Tuesday, June 25, 2013

Bloody Tie (2006) NYAFF 2013

Ryoo Seung-Beom stars as drug dealer and frequent informant who views it all as a business. When the local DA begins a crack down on all drug business, the detective who promised  Ryoo immunity is suspended after a bust goes wrong it leaves Ryoo screwed over and thrown in jail.  After getting out of prison  Ryoo is again approached by the detective who has returned to the force. It seems the detective wants revenge on the kingpin  who is responsible for all his troubles and he needs Ryoo to make it happen...

Blackly funny action film works largely because of the interplay between the various characters. Ryoo's conniving drug dealer is hysterical as he tries to stay out of trouble and protect the one he loves. Hwang Jung-min as the detective is equally good as a cop who is prone to wearing his sunglasses at night and doing things that are effective but the height of wrong. The collisions between cop and crook are for the most part wonderful and drive the film forward.

Unfortunately as great as the performances are the script occasionally lets them down. The problem is that the plot isn't as tight as it should be and it feels like it was made up as it went along. While it makes for a fun, if occasionally bloody ride, it also makes for a film that we aren't quite as invested in as we should be. This isn't to say that the film is bad, oh dear lord no, rather it's simply to say that the film is simply one or two steps down from being one of the best films of the year.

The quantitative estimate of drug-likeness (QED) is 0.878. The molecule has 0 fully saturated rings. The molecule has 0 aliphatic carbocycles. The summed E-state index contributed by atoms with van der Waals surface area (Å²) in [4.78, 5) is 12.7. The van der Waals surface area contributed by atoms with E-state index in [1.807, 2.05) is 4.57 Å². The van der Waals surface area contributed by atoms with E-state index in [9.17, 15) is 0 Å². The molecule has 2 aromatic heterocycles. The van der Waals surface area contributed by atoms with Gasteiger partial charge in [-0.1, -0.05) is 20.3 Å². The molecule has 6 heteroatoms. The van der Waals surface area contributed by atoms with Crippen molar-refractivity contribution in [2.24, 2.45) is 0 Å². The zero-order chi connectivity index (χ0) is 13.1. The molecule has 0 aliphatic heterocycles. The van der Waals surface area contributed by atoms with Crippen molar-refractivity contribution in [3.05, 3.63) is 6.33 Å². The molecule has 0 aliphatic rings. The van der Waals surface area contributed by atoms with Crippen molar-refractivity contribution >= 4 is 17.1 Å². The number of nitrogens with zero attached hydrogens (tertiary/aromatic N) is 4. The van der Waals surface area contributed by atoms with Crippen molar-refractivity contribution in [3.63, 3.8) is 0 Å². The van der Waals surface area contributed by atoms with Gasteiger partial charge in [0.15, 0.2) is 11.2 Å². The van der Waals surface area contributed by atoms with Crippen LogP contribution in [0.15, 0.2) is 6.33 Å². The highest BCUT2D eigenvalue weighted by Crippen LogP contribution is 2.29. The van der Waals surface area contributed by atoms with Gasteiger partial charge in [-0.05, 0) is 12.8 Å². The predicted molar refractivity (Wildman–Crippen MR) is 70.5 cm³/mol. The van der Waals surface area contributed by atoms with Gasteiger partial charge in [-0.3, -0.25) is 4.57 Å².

I do want to say that the film has several different titles the two best known  are Bloody Tie (which appears to be the the original release title) and Bloody Ties (which is how it's out on US DVD and on Netflix). The most accurate title based on what happens  in the film is Bloody Ties since everyone is some how tied to some one else. Now  I know my mentioning the film is on DVD and Netflix probably just gave the NYAFF people kittens since it means that people may not go to see it in the theater- but unless you physically can't get to the theater you MUST see this on a big screen. The film is truly made to be seen widescreen and there is frequent use of split screen  that looks just okay on a flat screen looks amazing BIG, especially at the Walter Reade.

Go see this film

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